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Proceedings Paper

Estimating the energy source and reflectivity by seismic inversion
Author(s): Susan E. Minkoff; William Woodbury Symes
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Paper Abstract

Data produced by a reproducible source contains redundant information which allows seismic inversion to simultaneously determine the high-frequency fluctuation in the p-wave velocity (or reflectivity) as well as the input energy source. The seismogram model is the plane-wave convolutional model derived from the constant density, variable sound velocity acoustic wave equation. The first step is to analyze this linearized model when the background velocity is constant. Then perturbations in the seismic data stably determine corresponding perturbations in the source and reflectivity. The stability of this determination improves as the slowness aperture over which the data is defined increases. Further, the normal operator for the convolutional seismogram model is continuous with respect to velocity. Thus the stability result for constant background velocities may be extended to more realistic background velocity models which vary slowly and smoothly with depth. The theory above is illustrated with four synthetic numerical examples derived from marine data. The examples indicate that for a wide slowness aperture, inversion is very effective in establishing the true shape of the reflectivity and the shape and location of the compactly supported energy source. As this aperture window narrows, the corresponding inversion-estimated model still describes the data quite accurately, but the inversion is not able to recover the original two distinct parameters.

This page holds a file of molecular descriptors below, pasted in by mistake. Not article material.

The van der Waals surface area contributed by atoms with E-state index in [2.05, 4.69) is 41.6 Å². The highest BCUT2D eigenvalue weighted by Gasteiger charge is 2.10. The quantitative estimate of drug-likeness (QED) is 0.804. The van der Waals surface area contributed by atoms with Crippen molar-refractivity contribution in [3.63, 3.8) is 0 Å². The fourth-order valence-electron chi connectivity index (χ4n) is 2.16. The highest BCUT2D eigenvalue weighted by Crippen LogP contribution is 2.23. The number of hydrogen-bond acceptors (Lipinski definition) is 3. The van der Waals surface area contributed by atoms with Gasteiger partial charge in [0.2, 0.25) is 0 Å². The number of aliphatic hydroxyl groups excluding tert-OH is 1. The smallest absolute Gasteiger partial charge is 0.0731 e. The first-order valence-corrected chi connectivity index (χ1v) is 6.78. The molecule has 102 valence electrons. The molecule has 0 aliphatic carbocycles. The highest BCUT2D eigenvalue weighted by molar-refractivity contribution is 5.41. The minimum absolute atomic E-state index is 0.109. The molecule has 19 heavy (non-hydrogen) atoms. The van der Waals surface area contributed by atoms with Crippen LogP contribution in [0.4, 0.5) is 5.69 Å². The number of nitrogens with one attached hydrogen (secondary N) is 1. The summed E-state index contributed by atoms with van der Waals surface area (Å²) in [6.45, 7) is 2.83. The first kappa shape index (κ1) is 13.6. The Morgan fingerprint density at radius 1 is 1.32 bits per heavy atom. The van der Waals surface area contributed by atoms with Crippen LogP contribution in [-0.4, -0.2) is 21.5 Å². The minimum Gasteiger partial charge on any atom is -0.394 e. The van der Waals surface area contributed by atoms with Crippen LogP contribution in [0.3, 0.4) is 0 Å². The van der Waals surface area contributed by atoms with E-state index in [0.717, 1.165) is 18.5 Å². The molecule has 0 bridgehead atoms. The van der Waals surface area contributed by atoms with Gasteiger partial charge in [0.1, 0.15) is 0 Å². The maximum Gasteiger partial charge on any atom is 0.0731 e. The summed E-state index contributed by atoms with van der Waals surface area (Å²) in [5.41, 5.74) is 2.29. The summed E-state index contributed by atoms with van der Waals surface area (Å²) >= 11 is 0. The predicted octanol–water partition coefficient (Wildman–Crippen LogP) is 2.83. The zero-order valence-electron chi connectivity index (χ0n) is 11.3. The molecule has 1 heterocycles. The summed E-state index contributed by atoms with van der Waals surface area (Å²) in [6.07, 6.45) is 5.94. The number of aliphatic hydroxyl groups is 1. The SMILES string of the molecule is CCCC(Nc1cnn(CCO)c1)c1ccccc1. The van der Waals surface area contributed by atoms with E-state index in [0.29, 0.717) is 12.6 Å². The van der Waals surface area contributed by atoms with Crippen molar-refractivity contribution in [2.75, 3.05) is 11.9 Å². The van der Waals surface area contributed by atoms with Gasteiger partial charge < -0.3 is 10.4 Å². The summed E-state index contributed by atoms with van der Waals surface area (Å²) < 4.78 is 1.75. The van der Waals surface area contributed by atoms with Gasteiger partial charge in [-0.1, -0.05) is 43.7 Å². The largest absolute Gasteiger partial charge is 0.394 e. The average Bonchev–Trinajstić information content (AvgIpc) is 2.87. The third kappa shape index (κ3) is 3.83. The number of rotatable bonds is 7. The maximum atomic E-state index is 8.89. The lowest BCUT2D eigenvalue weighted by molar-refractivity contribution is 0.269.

Paper Details

Date Published: 23 September 1994
PDF: 14 pages
Proc. SPIE 2301, Mathematical Methods in Geophysical Imaging II, (23 September 1994); doi: 10.1117/12.187495
Show Author Affiliations
Susan E. Minkoff, Rice Univ. (United States)
William Woodbury Symes, Rice Univ. (United States)

Published in SPIE Proceedings Vol. 2301:
Mathematical Methods in Geophysical Imaging II
Siamak Hassanzadeh, Editor(s)

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